You once knew what was in the boxes. You are sure of it. And you begin to try to open them. You think figuring out their contents will help you open and empty them, but no matter how much you pry, the heavy boxes simply won’t budge.

You realize that your attempts at unraveling the boxes’ contents are futile. So you slump back down in the chair. And you don’t even bother calling for help. Because you are trapped. And your baggage is blocking the way out.

You are sitting in a room. A room of your own boxes.

You can’t get out.

You don’t bother trying.


Night time breezes bite

A street. A street you can look down and squint your eyes and walk on the tip of your toes trying to see the end until you give up and let the horizon engulf the asphalt alongside your curiosity. A non-winding, non-populated street. One that is lit up by a thousand tiny fireflies strung up in pairs of two, carefully placed in repeating intervals. A street in a quiet town some hours past midnight. The kind of street that simply doesn’t seem to end no matter how long you keep walking no matter how much effort you put into those striding legs of yours no matter how many times you tell yourself that it could be any moment now. Any old street, really. A street that is completely barren and deserted, but full of life and shimmering with fantastic opportunity nonetheless.

              That sort of street.

The kind you only ever experience when you are alone and the night is dark and looming and feels like a cloak surrounding and protecting you from whatever dangers lay ahead. Flanking the street, assorted buildings, homes that used to be the sources of beaming rays of colored light have turned into indistinct grey blocks of interference. Street signs greet you with forgotten names that only meant something while the sun had yet to sink deep into the ground. The silence clings to the sidewalk and creeps up the facades of the blocks of interference and the infinite asphalt with long frayed fingers, unbroken despite your uninvited trodding steps.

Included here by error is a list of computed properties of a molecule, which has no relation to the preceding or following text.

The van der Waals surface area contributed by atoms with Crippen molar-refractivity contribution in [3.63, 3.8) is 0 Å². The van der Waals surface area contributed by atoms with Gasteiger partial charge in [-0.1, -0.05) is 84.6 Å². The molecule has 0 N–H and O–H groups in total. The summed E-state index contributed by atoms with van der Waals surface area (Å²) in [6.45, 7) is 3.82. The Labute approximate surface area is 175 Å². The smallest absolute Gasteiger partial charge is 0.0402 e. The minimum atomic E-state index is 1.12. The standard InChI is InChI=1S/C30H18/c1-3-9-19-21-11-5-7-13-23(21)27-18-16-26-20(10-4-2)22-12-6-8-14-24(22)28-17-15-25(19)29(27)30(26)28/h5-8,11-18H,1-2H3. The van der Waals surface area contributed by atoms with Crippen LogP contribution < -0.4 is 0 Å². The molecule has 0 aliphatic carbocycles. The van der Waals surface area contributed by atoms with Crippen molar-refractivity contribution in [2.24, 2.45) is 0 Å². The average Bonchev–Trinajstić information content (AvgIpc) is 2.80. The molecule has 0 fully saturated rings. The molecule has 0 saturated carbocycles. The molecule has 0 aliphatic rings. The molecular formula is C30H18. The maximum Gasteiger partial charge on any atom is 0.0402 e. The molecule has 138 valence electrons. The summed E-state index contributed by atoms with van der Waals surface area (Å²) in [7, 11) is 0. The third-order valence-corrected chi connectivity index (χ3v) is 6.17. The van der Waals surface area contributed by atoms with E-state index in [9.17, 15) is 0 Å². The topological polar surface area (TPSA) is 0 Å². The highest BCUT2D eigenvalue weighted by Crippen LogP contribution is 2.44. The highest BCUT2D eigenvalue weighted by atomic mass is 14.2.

It embraces you.


Talking to Myself

“I don’t have any stories to tell,” cried the feeble boy.

“There now, child. You must have something in that head of yours,” the looming man towering over his head urged.

It was chilly outside. And the world had fallen asleep, shrouded in shadows. It was a winter torment, to be sure. The child nodded silently. His lips moved, on the edge between forming a word and trembling. He made a gesture with shaking hands, but already before he’d begun, he stopped himself.

The man sighed. It was a knowing sigh. One that told the child that the man had been down this road before. And that the man had felt the same.

The child looked up from staring at his toes. Up at the man’s winded face and his pitch black eyes.

“I do have something in this head of mine…
But it’s only as good as it’s mine.”



His hand was stretched worn and thin, relaxed on the bedside as Dog entered the room by tapping under the red-hooded curtains.

Dog asked Owner, why did he always leave the window closed, even in the heat of summer?
He took another sigh of the cigarette and answered, some adult things were his goddam business only.

Dog then asked Owner, drowning through the smoke and dust, why he chose to smoke so much?
He nodded uncomfortably in the armchair and answered, smoke is everywhere in life except here.

Dog sighed, and finally asked Owner, why did he not buy food for Dog and her children?

This time he smiled. He raised his skeleton body from the chair, standing in front of Dog. Because this way, I’ll get rid of you sooner, he said, suddenly opening the window, throwing out the cigarette, and grabbing the dog with both hands, his body suddenly trembling with long lost, uncontrollable joy.